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Davinci Virtual Office Customers Say 'Thanks'

As we close out this year, let's take one last look at some of the feedback we’ve received from our satisfied virtual office clients. After all, a testimony speaks 1,000 words.

“As an attorney with a focus in international business, the majority of my clients are out of state and out of the country. Davinci's virtual office allows me to service these clients from anywhere in the world, while maintaining a presence in Utah," says Michael L. Labertew, Labertew & Associates. "Their staff's professionalism, as well as their A-plus prime office facilities and locations allow me the flexibility I need without sacrificing quality.”

Steve Pang of Steve Pang Acupuncture calls Davinci Virtual Office Solutions one of the best investments that a small business owner can make. He uses Davinci's virtual receptionist services.

"While I'm providing care to my patients, Davinci makes it possible for callers to receive the service they expect immediately," Pang says. "I would recommend Davinci to anyone facing the demands of a growing business in any industry where service is a priority."

For Bruce Fryer, president of Digisense, there never seems to be enough time in the day to get things done—but his overriding priority is having good customer contact. He says Davinci Virtual Office Solutions helps tremendously.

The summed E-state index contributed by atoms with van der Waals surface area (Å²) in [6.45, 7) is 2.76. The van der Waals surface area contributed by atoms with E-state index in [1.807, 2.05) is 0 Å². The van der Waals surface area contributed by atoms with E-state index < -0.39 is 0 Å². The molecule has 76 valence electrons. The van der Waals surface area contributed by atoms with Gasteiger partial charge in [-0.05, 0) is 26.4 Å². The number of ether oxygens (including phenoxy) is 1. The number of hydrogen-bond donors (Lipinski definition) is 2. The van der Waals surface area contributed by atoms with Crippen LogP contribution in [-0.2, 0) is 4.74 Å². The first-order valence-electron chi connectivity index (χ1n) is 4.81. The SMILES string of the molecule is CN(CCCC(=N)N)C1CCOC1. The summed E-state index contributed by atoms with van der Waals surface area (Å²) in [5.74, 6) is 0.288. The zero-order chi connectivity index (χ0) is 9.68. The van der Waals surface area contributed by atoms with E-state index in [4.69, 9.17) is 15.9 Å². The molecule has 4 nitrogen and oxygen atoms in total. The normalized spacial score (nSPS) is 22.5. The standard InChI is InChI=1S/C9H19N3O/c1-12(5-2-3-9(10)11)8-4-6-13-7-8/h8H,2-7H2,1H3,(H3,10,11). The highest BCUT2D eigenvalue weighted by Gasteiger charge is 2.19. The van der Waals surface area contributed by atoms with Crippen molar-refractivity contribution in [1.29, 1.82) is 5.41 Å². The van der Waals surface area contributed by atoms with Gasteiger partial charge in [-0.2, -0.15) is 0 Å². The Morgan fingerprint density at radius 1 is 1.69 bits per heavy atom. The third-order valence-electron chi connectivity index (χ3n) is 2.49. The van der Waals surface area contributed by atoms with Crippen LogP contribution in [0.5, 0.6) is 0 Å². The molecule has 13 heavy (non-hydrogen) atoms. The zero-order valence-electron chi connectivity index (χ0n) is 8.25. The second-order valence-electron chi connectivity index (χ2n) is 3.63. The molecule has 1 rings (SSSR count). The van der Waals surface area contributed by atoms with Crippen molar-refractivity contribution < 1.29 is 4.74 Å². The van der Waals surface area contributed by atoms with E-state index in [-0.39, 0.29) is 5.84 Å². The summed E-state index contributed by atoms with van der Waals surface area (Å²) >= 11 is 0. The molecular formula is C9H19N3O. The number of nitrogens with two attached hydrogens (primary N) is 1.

"The two tools we use most are conference calling and voicemail to e-mail. With the conference system we can set up a call in an instant and invite as many people as we need right then," Fryer says. "Because business does not follow a set schedule.  The voicemail  to e-mail feature ensures 24x7 coverage of any inbound calls. Like most start up companies, we never sleep. And responding to a customer inquiry at 11 at night is now possible from the comfort of a hotel room."
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Citi Relies on Virtual Offices as Part of Alternative Workplace Strategy

When you want to see a company that’s executing an alternative workplace strategy, check out Citi. The banking giant offers an Alternative Workplace Strategies program and a Flexible Workplace Strategies program.

Let’s start with the Flexible Workplace Strategies program because one builds on the other. Implemented in 2005, Citi’s Flexible Workplace Strategies program empowers employees and managers to consider different ways on how, where and when work can be accomplished. The program has been so successful, in fact, that it’s been translated into 16 languages. The program includes flextime, remote work, compressed workweek, job sharing between two employees, part-time or reduced schedule and leave of absence.